Here are a few things I'm looking at:
Clothes: I'm pretty good at wearing out clothes, and although I have enough t-shirts to last a while, a lot of the other things that I own are basically falling apart. Many of my socks have holes in them, and I've actually managed to wear a pair of five-year-old Merrells so often that I wore straight through the rubber on their soles to the mesh underneath; I can actually get water into my shoes from underneath. So, new shoes, new socks, and I splurged a bit on a nice navy blazer and a fancy watch for dress-up occasions. Think that'll do me fine for a while.
Television: I'm still working with a Samsung 27-inch 720p that's something like eight years old. It's a decent size for my apartment, but it's on the small side, and it's time to start looking into something maybe in the 40-inch range as we're ramping up to the release of a couple new consoles. I generally hate television shopping, though: there are a billion different models with a billion different silly features and a billion different user reviews claiming that a given television is either a complete waste of money or the best piece of technology ever created. Luckily there are a few people in the office who might have some slight experience with buying video-related. If anyone has any recommendations for something in a 42-inch non-3D television that's not like a million dollars, feel free to comment.
Tablet: I've also been thinking of splurging on a tablet for some bedside web browsing. I was given a first-gen Kindle Fire a while back as a gift, but that thing is really slow and unresponsive to touch, plus pretty heavy for a mini-sized tablet. Plus I already have a regular Kindle, so I don't really need to use it for reading. I've been pretty impressed with the Nexus 7 when I've played around with it at Office Max, and with another model of those apparently coming in a couple months, I think that'd be a pretty easy buy. Especially if they wind up going down to $150, which would be pretty crazy.
Phone: Goddamn is it ever time for me to get off of AT&T. I realize that there aren't any saints in the world of telecom, but it's worth noting that they were one of the first telecoms to roll over for warrantless wiretapping. Lately I've been paying something like $95/month for services that I don't really need. I only send 150 texts a month or so, don't use much more than a few hundred megs of data, and rarely ever call anyone. Of course with the way that AT&T sets up their services, I wind up paying for a lot more than what I need since their minimum services are pretty stupid. Do I really need 450 nationwide minutes when I pretty much never call anyone? (With the monthly rollover minutes, I now have 4556 minutes of voice that I'm never going to use.) Do I need unlimited texts? Do I need 2 gigs of data a month? Nope!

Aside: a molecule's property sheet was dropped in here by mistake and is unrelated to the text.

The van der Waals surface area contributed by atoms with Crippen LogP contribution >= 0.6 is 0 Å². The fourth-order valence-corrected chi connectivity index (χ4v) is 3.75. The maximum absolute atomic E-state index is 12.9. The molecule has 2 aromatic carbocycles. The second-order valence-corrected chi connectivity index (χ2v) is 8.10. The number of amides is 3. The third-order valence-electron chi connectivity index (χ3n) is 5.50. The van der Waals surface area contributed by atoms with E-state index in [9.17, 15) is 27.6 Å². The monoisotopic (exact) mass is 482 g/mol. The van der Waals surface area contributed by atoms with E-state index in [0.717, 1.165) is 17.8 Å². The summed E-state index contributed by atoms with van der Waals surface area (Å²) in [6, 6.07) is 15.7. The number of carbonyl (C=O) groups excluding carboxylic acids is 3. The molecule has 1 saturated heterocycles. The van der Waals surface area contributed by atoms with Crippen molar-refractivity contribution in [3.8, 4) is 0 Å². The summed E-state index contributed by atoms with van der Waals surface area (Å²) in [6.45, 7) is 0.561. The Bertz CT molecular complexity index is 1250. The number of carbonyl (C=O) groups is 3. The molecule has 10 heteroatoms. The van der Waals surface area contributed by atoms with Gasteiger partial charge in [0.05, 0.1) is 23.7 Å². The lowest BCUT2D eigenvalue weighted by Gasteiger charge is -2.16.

The recent administrative fee for wireless billing is probably the last straw. I've been taking a long, hard look at T-Mobile's plans, which are pretty sensible, and they have both the Galaxy S4 and the HTC One, either of which look like something I'd be happy to use. I like their no-contract maneuver, as well, and I especially like how they allow you to pay off a phone over a couple of years without actually charging you any interest or extra fees for that, as far as I can tell. You have to pay for the phone in its entirety if you cancel service with them, but that's not so unexpected.
I probably wouldn't wind up saving more than 20 bucks a month (or around 40 if I'm willing to pay for a phone outright rather than pay for it monthly), but I'm pretty tired of AT&T in general, so it'd be nice to bounce over to a competitor (and I'm out of contract on AT&T, so I don't have to worry about any fees in that sense). I doubt that T-Mobile is all puppies and sunshine, but they seem to be pretty consumer-friendly, at least in terms of their no-contract situation and pricing. We'll see!
Other: I'm trying to think of anything else I might need, but nothing's really popping out at me. If the price is right, I might think about a computer overhaul sometime soon, and I probably need to start throwing something in the bank for the new consoles. I did also just buy a wireless headset for my PC, so I might get in some streaming sometime soon - we'll see!
Glad to see a mostly positive reaction to the launch of our currently-untitled movie podcast. If you're confused about why this exists, Alex and I both used to work for Screened.com back in the Whiskey Media days, where we had a weekly podcast that focused on movies and television. When BermanBraun bought Screened, neither of us wound up working for it, so we stopped doing that podcast a few weeks shy of our 100th episode.